I am saying there are cases where price controls are required and where simplified formulas learnt from economic classes cannot be applied because they are worse.

            I am going to specifics, you do not, you speak in utterly vague terms and think there is one solution for everything.

          • Ironic that you tout basic education then imply that it is useless to solve “real life” problems, worse even! It also seems like projection when you state that I speak vaguely while you in specifics, when I see it the other way around. You’ve been specifically told of various alternatives to price controls that fare better than price controls, yet even in this latest comment of yours you specifically state that you are not insisting on ANYTHING, yet in the very next sentence state that price controls are required.

            Let me point out que si de “real life” se trata, the uneducated poor in Venezuela would have the solution, but they are the ones supporting chavismo. You’re the one who needs to get real and realize that without winning their support, all your insinuations of better understanding of better solutions is for naught.

            As to what I think, the UCT proposal is not just one thing, though it solves many, AND it wins votes. Beat that!

  18. Kepler: aplausos. Thank you for your thoughtful and reality-based opinions.

    There are too many out there parading their theoretical knowledge without any concept of practicalities. And there are the delusionals who think they have the answer, while disdaining theoretical knowledge. Too few are in equilibrium, and fewer still have the capacity to understand basic principles.

    I agree: educating the bulk of the population on some of those basic principles would be key. But how to do that practically — at this stage of the game, with fewer communication options?

  19. Standing in line to by a refrigerator that you do not currently need, because you are betting that it will not be available later… How is that not “speculating”?

  20. I am skeptical of common people in Venezuela understanding how precisely economies work when even people with university degrees understand so little , It is desirable but really not practical to hope that ordinary people with their uneducated background will follow complex economic explanations . what they have to be taught is a humble recognition of their own limitations and a certain measure of trust in people who dedicate themselves to these matters professionally . Above all we need the ruling elite to be well grounded in economic realities , to give the economy the importance it deserves and moreover to be able to manage and handle economic policies and programs with competence and rationality . its easier to educate an elite than to educate the general population . Of course in a democracy it is the ignorant with their shoddy fantasies and passions who decide who rule . So ruling elites have to have a lot of character to resist the temptation to cater to the mass of the ignorant in order to profit politically from their support. Hayek and Arrow studied how democracy made rational economic planning impossible . This lies at the heart of the economic problems which afflict so many countries where the mayority opinion is thought to be always worthy of sanctimonious worship. In France and Japan and other places they have an elite educational system for those chosen by their merits and talents to go to the head of the most inmportant gobt bodies. That doenst make them error free but it helps them rule and guide the body social with more rationality than rulers chosen solely because of their capacity to ellicit the masses stupid adoration !!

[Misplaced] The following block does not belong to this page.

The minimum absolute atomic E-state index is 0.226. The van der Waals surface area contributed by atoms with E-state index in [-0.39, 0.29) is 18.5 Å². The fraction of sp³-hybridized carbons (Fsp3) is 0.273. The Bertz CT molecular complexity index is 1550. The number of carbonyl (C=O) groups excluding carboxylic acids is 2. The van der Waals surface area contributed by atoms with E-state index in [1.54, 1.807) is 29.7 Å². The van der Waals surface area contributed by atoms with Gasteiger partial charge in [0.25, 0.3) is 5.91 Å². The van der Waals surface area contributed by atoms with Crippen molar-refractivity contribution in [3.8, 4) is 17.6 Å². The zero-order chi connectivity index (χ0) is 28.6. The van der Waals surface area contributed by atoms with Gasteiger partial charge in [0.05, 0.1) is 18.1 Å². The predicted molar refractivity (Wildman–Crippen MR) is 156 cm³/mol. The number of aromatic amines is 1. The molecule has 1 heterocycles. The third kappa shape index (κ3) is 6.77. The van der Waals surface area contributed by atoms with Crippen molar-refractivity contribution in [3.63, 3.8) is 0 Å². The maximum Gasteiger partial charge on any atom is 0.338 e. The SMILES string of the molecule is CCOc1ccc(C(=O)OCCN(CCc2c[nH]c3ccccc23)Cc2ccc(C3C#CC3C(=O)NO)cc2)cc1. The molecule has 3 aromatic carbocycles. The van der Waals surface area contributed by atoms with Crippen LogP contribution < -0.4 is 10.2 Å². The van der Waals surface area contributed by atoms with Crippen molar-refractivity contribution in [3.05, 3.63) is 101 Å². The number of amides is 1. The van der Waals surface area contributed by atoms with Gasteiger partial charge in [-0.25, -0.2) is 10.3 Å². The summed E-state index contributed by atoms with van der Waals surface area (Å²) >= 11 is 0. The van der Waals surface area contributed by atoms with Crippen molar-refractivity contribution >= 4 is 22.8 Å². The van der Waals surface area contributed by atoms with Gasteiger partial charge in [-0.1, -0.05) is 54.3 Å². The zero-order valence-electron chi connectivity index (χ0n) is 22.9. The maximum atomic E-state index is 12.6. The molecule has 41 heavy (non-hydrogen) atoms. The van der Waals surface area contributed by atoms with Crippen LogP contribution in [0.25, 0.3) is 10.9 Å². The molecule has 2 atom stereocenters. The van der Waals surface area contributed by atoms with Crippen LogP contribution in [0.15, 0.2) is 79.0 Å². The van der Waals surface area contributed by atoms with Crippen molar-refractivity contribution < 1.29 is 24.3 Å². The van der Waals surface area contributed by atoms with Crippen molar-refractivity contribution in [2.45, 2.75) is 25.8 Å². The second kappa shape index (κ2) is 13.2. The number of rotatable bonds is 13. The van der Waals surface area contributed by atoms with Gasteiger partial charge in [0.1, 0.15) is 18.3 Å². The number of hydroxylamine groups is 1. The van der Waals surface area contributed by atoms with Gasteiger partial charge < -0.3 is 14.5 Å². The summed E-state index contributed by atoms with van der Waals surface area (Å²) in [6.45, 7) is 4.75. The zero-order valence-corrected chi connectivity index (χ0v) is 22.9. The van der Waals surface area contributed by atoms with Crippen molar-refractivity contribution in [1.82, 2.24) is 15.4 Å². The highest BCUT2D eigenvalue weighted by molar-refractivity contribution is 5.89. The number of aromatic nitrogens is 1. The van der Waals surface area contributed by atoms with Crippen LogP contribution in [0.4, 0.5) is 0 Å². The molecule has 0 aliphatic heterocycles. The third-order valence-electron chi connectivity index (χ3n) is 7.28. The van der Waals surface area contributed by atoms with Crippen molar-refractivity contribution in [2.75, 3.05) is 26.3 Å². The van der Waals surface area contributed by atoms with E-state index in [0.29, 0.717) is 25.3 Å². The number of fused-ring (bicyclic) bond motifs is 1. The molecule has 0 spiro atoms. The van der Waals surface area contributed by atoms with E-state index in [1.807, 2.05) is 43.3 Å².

• “I am skeptical of common people in Venezuela understanding how precisely economies work when even people with university degrees understand so little”

      I think it is possible if everyone is taught the principles when they are young. There was a time when everyone believed the Earth was flat and the sun and the stars revolved around it. Also many believed the Earth was created about 6000 years ago in just 6 days.
      I’m sure there are still people that believe those things but they are in the minority.

      “they have to be taught is a humble recognition of their own limitations”

      That seems harder than teaching them economics.

      “its easier to educate an elite than to educate the general population ”

      You cannot educate a Chavez or a Maduro after they’re adults and like I mentioned before, even if you educate most of them some are always going to slip through the cracks. Even Chávez that had some level of education believed the human race was only 20 to 25 centuries old. The solution is to educate the majority so they don’t support idiotic measures and idiotic rulers.

      • Most people do not learn from the mistakes of others. Venezuela is about to have their face rubbed in their mistakes of the last two decades. It is going to be a hard and painful lesson. Let us hope the lesson sticks, for at least two or three generations.

    • That’s how you educate an entire population in basic economics. The announcer enunciates clearly and speaks slowly. The graphics and the video clips are well targeted to the economic principles expressed. The entire production is a 10+.

      • If only Globo had been like that back in the day. A long time ago Toro Hardy had a “show” in Globo where he explained basic financial stuff. Unfortunately it was kind of dull, but it could have used some support for improving the production stuff and making it more interesting for audiences.

        Mass media should have a moral duty (not a legal one) to educate its audience, go two steps beyond the news stories, do quality investigative journalism, etc. You don’t make a (possitive) difference in the world with shows shows like Jershey Shore or 12 corazones.